What tubes provide that solid state does not is a complex question. For me, at the core, tube gear can provide more of a three dimensional soundstage, a midrange that no solid state gear can replicate, and an illusion that the recording is live with the right setup and recording.
This document provides some details regarding the differences between tubes and solid state:https://spectrum.ieee.org/ns/pdfs/08_98_tubes.pdf
I currently have solid state gear from McIntosh and Devialet, both of which are among the best available from solid state. While they both sound very satisfying, the tube gear I have provides even more enjoyment with a lot of music from the collection on hand. In order to get the "best bang for the buck" with tube gear, decided to go the DIY route. This provides a whole host of advantages:
1) Point to point wiring vs. PCB
2) High quality parts selection (caps, resistors, connectors, etc.)
3) Use New Old Stock (NOS) tubes still readily available at a reasonable cost.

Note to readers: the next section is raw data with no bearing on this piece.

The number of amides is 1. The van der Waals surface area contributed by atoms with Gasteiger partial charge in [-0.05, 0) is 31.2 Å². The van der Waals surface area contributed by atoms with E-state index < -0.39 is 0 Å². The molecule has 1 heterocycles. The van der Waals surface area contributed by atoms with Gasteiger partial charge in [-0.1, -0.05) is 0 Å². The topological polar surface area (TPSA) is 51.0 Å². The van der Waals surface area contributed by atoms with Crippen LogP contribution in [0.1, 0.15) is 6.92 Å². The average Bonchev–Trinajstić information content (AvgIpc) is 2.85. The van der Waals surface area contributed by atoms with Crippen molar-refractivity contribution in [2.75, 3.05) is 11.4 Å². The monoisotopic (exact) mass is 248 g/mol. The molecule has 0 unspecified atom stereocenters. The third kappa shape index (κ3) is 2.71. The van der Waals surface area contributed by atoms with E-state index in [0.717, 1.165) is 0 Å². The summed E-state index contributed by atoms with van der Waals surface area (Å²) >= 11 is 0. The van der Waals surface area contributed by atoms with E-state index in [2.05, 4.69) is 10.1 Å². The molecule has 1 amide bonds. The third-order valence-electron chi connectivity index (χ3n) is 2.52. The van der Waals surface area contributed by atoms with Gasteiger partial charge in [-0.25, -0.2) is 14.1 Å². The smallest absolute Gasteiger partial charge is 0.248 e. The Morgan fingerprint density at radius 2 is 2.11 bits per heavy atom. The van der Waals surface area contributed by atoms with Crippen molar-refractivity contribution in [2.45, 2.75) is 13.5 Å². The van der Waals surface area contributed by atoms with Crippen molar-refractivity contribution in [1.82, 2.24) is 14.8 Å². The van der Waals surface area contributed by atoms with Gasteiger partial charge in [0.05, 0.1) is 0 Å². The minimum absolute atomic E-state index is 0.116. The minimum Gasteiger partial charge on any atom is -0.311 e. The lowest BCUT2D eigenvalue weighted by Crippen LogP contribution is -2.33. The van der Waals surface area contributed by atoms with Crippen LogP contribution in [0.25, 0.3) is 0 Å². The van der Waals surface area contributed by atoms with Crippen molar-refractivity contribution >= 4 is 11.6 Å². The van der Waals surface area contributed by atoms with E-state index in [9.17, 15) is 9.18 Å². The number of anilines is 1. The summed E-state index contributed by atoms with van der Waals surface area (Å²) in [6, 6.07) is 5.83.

There are some great resources available which allows selection of circuit topologies which allow for the creation of great sound. There are multiple choices for tube amps, be it Single Ended low power, or higher power push/pull in triode, ultra-linear, or pentode. The preamp design I used is a low gain from Thomas Mayer, which I would put up against any commercial offering. The power amps that I came up with use the octal 6BL7 tube for driver and phase splitter, and the 1625 tube for one set of amps, and the 6883B/8552 tube for the other set of amps. These power tubes are very rugged, readily available as NOS tubes, and are very reasonable cost.
Getting the best sound from tube amps is definitely more challenging than solid state, but to me, can be worth the extra effort if done with care.